Thrush and Breastfeeding: Prevention and Treatment

Thrush can cause breast and nipple pain in breastfeeding women. Thrush can develop in the mouths of breastfed babies. When your nipples become cracked or injured, thrush infections can occur. This means the thrush-causing candida fungus can enter your nipple or breast. Thrush infections can also occur after a course of antibiotics has been completed by you or your child. Antibiotics may decrease the quantity of beneficial bacteria in the body, allowing the candida fungus to thrive and cause thrush.

Symptoms of thrush

Breastfeeding becomes extremely unpleasant for you, or your infant becomes unhappy and refuses to breastfeed, and this is often the first sign of thrush. Call your doctor and your baby’s doctor straight once if you observe any of the signs or symptoms listed below or if you suspect you or your baby has thrush.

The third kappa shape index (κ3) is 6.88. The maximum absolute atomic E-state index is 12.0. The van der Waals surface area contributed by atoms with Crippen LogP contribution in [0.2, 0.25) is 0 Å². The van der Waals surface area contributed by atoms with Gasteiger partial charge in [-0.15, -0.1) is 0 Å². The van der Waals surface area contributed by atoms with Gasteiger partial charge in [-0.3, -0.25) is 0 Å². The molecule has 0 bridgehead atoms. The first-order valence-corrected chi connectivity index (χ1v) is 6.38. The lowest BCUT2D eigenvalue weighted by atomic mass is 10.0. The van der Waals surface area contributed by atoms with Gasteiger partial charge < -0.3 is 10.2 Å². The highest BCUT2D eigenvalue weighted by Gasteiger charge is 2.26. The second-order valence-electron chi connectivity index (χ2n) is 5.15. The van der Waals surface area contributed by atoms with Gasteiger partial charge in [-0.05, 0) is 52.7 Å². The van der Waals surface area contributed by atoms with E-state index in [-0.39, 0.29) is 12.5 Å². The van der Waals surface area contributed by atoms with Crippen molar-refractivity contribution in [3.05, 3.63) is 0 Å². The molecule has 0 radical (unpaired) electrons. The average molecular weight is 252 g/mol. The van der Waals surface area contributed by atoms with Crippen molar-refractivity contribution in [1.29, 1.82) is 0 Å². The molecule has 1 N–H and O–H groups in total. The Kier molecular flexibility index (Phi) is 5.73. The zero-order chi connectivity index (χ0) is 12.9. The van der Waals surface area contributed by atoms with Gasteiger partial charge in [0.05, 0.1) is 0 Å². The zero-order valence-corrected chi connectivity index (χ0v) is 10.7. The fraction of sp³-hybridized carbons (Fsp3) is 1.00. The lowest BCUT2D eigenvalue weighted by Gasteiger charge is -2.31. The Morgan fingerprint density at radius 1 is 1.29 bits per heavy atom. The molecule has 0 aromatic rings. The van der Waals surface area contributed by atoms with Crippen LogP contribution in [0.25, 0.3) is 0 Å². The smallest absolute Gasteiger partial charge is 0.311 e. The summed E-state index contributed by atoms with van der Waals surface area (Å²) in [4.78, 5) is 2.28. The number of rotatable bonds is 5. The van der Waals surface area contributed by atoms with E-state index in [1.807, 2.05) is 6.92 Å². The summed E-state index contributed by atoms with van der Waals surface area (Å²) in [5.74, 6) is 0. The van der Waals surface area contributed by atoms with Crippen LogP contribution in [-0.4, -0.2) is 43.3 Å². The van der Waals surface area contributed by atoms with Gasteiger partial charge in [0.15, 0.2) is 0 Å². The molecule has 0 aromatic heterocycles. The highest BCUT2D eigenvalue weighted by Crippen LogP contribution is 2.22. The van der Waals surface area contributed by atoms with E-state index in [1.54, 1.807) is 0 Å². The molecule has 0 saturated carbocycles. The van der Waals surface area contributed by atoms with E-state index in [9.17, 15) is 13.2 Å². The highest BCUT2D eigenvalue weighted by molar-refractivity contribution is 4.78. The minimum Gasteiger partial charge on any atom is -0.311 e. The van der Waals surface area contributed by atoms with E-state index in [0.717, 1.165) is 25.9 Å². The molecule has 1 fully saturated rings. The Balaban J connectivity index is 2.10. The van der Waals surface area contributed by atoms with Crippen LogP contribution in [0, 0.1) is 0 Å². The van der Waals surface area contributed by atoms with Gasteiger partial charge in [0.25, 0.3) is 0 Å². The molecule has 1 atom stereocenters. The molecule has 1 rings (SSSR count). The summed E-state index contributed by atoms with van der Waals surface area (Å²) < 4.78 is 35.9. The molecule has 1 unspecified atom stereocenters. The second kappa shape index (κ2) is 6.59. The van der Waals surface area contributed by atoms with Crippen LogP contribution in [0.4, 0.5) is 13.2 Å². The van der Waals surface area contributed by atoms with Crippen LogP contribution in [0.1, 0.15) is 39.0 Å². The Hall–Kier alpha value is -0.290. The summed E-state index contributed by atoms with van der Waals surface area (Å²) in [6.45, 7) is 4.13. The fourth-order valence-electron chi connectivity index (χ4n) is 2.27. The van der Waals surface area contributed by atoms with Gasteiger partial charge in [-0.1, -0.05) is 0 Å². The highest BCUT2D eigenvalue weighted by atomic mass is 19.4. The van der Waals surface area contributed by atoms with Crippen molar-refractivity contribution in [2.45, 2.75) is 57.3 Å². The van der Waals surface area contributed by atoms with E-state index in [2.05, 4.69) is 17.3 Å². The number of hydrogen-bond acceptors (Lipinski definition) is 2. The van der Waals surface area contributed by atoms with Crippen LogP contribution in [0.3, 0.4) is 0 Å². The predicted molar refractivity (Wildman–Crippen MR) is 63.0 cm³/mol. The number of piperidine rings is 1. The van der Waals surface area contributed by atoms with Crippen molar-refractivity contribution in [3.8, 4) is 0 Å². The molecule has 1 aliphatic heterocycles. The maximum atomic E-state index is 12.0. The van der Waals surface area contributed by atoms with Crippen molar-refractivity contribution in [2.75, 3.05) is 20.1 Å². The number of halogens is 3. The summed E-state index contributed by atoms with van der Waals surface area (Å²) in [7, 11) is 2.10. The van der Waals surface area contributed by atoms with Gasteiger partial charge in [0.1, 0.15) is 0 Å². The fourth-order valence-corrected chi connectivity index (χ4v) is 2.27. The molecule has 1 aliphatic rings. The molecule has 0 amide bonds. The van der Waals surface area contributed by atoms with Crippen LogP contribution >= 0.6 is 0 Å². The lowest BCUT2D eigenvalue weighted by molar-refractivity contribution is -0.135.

• Breast and nipple pain: Nipple pain can be caused by thrush. You may have thrush if you experience burning, itching, pins-and-needles, or sharp, stabbing breast pain, or an ache deep in your breast. 
  • Inflammation (swelling): It’s possible that you have thrush if your nipples and areola are swollen and very red.
  • Skin changes: Your nipples may appear shiny or dry, and you may notice little blisters or white patches on the skin around the nipples.
  • Diaper rash: One of the signs is a fungal diaper rash. A red, lumpy rash on your baby’s bottom indicates a yeast infection. 
  • Irritation in the mouth of your baby: You may not notice anything if your infant has thrush in their mouth. However, thrush can sometimes emerge as white patches in your baby’s mouth or a white coating on her tongue.